Every year, we see a considerable increase in the number and severity of cybersecurity incidents from which companies suffer major financial losses, harm to their reputation, and irreparable damage to their customers. In 2015 alone, cybercriminals raked in billions of dollars from data breaches, as well as account information for hundreds of millions of users meant to be sold on the black market and used for further fraudulent activities.

There are several methods and tools that can help you to adopt a secure application development process and better understand and fix security issues in your applications before release. One of the most effective is the use of Static Application Security Testing (SAST) tools, such as the CheckMarx CxSAST.

In essence, SAST solutions are suites of tools that integrate into the Software Development Lifecycle (SDLC) and enable developers to vet and scan their codes as they program. The most important benefit of SAST solutions is that bug detection and removal is streamlined and seamlessly integrated into the overall development process.

Continue reading this article on Tech.co

Every year, we see a considerable increase in the number and severity of cybersecurity incidents from which companies suffer major financial losses, harm to their reputation, and irreparable damage to their customers. In 2015 alone, cybercriminals raked in billions of dollars from data breaches, as well as account information for hundreds of millions of users meant to be sold on the black market and used for further fraudulent activities.

There are several methods and tools that can help you to adopt a secure application development process and better understand and fix security issues in your applications before release. One of the most effective is the use of Static Application Security Testing (SAST) tools, such as the CheckMarx CxSAST.

In essence, SAST solutions are suites of tools that integrate into the Software Development Lifecycle (SDLC) and enable developers to vet and scan their codes as they program. The most important benefit of SAST solutions is that bug detection and removal is streamlined and seamlessly integrated into the overall development process.

Continue reading this article on Tech.co


</close>

Hacking: The Case for Prevention Rather Than Cure

2 Jun 2016 | By Amit Ashbel

When the movie Sneakers came out in 1992, hacking wasn't considered a real threat; it was almost something cool that really clever kids did just to prove they could.  More than two decades later, hacking has taken on a far more sinister tone and become a much more profitable profession. With breaches continuing to happen at an alarming rate, the proliferation of cyber-crime is a huge threat to corporate organisations and individual consumers alike. In a bid to counter this current trend, and threat, we go back five centuries to the Dutch philosopher, Desiderius Erasmus to borrow his idea of 'prevention is better than cure'.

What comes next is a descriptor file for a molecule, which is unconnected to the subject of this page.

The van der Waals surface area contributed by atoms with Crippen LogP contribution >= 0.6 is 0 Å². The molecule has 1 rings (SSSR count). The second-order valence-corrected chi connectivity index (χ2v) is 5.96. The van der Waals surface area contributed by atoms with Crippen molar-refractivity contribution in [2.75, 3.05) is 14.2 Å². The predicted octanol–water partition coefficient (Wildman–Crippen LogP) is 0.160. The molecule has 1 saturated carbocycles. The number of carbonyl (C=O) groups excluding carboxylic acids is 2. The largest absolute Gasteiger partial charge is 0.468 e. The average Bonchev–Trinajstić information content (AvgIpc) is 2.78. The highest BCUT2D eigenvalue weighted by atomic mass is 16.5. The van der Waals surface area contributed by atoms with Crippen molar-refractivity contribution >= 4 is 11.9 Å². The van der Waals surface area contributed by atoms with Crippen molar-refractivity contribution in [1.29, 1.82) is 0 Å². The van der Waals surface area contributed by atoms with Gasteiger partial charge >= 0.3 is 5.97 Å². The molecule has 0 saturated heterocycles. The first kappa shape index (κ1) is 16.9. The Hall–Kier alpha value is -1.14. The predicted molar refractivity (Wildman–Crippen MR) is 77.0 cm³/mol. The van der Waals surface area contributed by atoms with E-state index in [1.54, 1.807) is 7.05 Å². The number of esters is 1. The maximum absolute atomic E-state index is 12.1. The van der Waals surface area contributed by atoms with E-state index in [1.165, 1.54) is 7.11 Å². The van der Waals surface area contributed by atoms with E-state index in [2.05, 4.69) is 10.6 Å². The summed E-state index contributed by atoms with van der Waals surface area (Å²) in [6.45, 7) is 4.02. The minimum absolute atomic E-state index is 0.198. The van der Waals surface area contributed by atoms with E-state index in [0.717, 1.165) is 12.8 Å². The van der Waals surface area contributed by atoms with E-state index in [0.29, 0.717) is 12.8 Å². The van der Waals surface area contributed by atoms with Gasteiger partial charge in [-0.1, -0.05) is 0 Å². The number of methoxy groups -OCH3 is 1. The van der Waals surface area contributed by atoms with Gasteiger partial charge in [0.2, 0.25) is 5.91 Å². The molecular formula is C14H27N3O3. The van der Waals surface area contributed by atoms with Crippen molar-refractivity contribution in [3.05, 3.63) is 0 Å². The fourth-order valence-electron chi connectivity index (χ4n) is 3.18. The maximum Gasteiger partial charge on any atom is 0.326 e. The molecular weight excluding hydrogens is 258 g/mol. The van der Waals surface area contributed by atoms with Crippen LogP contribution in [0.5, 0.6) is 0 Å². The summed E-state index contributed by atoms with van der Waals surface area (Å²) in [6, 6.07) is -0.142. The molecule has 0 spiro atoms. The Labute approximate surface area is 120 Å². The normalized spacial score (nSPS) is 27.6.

The pace of technology

One of the reasons why there are so many breaches is because of the increasing volume of connected devices - a result of technological advances. We live in a world where new devices, platforms, applications or systems are launched every day, each of which presents a new surface attack area and unfortunately without any regulation or industry standards, security has been less of a priority than getting these new products to market. Developers are still measured by how quickly they can write application code and therein lies the problem; security, unfortunately, is often an afterthought and developers are usually involved in the process far too late.

Continue reading this article on SCMagazine.com.

When the movie Sneakers came out in 1992, hacking wasn’t considered a real threat; it was almost something cool that really clever kids did just to prove they could.  More than two decades later, hacking has taken on a far more sinister tone and become a much more profitable profession. With breaches continuing to happen at an alarming rate, the proliferation of cyber-crime is a huge threat to corporate organisations and individual consumers alike. In a bid to counter this current trend, and threat, we go back five centuries to the Dutch philosopher, Desiderius Erasmus to borrow his idea of ‘prevention is better than cure’.